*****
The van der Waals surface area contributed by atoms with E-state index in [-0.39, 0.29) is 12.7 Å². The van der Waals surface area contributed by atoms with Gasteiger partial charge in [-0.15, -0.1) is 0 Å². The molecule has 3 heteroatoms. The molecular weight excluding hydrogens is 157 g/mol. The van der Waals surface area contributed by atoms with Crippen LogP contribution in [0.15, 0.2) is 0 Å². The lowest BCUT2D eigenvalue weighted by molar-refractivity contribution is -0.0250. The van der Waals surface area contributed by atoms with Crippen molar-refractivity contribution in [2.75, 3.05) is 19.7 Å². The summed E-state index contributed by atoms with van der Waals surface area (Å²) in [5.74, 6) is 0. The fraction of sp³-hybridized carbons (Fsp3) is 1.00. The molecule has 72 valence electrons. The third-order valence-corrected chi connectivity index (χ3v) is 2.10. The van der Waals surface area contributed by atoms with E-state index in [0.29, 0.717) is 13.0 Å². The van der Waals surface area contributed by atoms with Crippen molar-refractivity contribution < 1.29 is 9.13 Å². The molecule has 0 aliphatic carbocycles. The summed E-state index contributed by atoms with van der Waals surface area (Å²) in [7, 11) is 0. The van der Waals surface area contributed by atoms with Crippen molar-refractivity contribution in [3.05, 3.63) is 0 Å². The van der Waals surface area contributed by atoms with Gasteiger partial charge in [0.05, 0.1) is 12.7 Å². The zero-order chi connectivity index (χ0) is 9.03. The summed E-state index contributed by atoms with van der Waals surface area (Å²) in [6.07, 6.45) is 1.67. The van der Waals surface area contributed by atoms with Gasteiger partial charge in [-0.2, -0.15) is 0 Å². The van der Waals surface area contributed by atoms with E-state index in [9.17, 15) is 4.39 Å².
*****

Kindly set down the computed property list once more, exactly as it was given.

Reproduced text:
The van der Waals surface area contributed by atoms with E-state index in [-0.39, 0.29) is 12.7 Å². The van der Waals surface area contributed by atoms with Gasteiger partial charge in [-0.15, -0.1) is 0 Å². The molecule has 3 heteroatoms. The molecular weight excluding hydrogens is 157 g/mol. The van der Waals surface area contributed by atoms with Crippen LogP contribution in [0.15, 0.2) is 0 Å². The lowest BCUT2D eigenvalue weighted by molar-refractivity contribution is -0.0250. The van der Waals surface area contributed by atoms with Crippen molar-refractivity contribution in [2.75, 3.05) is 19.7 Å². The summed E-state index contributed by atoms with van der Waals surface area (Å²) in [5.74, 6) is 0. The fraction of sp³-hybridized carbons (Fsp3) is 1.00. The molecule has 72 valence electrons. The third-order valence-corrected chi connectivity index (χ3v) is 2.10. The van der Waals surface area contributed by atoms with E-state index in [0.29, 0.717) is 13.0 Å². The van der Waals surface area contributed by atoms with Crippen molar-refractivity contribution < 1.29 is 9.13 Å². The molecule has 0 aliphatic carbocycles. The summed E-state index contributed by atoms with van der Waals surface area (Å²) in [7, 11) is 0. The van der Waals surface area contributed by atoms with Crippen molar-refractivity contribution in [3.05, 3.63) is 0 Å². The van der Waals surface area contributed by atoms with Gasteiger partial charge in [0.05, 0.1) is 12.7 Å². The zero-order chi connectivity index (χ0) is 9.03. The summed E-state index contributed by atoms with van der Waals surface area (Å²) in [6.07, 6.45) is 1.67. The van der Waals surface area contributed by atoms with Gasteiger partial charge in [-0.2, -0.15) is 0 Å². The van der Waals surface area contributed by atoms with E-state index in [9.17, 15) is 4.39 Å².